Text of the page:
Thursday, March 31, 2011

A short conversation with...Stephen Brander @stephenbrander

Stephen Brander

Stephen Brander is a good friend of mine. I met Stephen in 1987 at Mount Allison University in Sackville, NB. He was back then, and is now, one of the most creative people I know. He does not work at a school, nor is he involved with education. It’s very important to get perspectives from people who work outside of education so I decided to ask Stephen to participate in this interview series.

Stephen is the co-founder of Razor Creative ( , a boutique design, branding, advertising and marketing firm located in Moncton, New Brunswick. Stephen, along with co-founder Rich Gould, believe that in today’s cluttered and noisy world, in order to get noticed and connect with the intended eyes, ears, minds and hearts of consumers, you have to Cut through™. That is their mission statement, philosophy, and guiding principle in everything they do.

1. Why did you start your own company?
I had been working at a large agency and felt I had grown about as much as I could within the organization. I was looking for new creative and other challenges in my life. I was tired of the bureaucracy of the organization and felt I could be more creative and do better work out on own own, dealing directly with the customer. The wrong structure can kill creativity.

2. I once described your company as an Ad Agency and you corrected me. You said, “we are in the business of ideas.” Can you expand on that?

Ad agency tends to be a bit of a catch all term that people understand. While we fit the mould somewhat, really clients come to us for the most part for our thinking. You can hire lots of different organizations to design a logo, create a website or write some radio spots, but if you want to truly cut through the media clutter, it requires a deeper understanding and brain power to create something never seen before and that will resonate with the target audience.

3. Can you share a few thoughts on the role creativity should play in public schooling?

I have two young children in the public school system with a third starting in September and I really don’t see much creativity at all. Just the opposite in fact. I think the thing that strikes me is the “good enough” attitude that I see.

That’s “good enough” to pass ... you know the work “good enough” ...the effort put forward is “good enough”. A “good enough” mentality for students and teachers create outcomes that unfortunately are not “good enough”. How does that prepare students for anything?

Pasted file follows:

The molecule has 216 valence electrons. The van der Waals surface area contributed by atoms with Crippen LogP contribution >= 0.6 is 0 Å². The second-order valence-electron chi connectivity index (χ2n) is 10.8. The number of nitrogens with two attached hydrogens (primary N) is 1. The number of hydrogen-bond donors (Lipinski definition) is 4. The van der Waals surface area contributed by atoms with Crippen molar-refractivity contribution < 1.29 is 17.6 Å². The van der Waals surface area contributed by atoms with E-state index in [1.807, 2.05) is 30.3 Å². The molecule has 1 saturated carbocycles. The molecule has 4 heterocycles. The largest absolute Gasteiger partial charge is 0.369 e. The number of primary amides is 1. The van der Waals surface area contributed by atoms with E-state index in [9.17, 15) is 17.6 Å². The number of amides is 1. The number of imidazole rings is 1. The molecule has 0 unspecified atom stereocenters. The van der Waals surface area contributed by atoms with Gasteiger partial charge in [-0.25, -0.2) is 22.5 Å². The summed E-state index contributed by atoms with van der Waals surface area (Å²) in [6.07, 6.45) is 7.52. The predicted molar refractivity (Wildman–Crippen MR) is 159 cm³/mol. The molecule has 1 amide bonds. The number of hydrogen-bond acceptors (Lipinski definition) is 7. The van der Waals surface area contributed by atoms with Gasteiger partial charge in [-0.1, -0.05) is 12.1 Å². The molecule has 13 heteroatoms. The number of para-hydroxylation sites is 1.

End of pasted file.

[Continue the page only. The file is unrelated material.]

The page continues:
Students should be encouraged to go beyond expectations and be taught that there is more than one way to solve problems. I think students should be applauded for trying new ways to solve problems... to use more creative thinking. Being able to assess a problem and think of different ways to solve it is way more important a skill than knowing an answer. No one has ever changed the world (or their world) by doing things the way they have always been done.

Creativity in the class room can inspire, motivate and engage students. It seems like young people are wildly creative, but once they go to school it is slowly drained from them. That is sad.

The beauty of creativity is that it does not cost a thing. It can be as simple as thinking about things a little different. Instead of saying “write about the book you just read” ... say: “How would a man from Mars perceive this book”, or “write the review as if you were Justin Bieber, Steve Jobs, Oprah, their mother, a cave man...”

Creativity introduces fun into a process and stretches the mind. There is too much “colouring between” the lines at schools. How about practice your multiplication by talking like a pirate, have students create a code -- and then use that code to answer questions.

Silly? Maybe. Memorable. Absolutely. As a parent I’d love for my children to come home and tell me a creative way they learned something. After all, the best way to learn is not to realize you are being taught.

4. Who has had the biggest influence on you as an “idea man?”

Alfred E. Newman.

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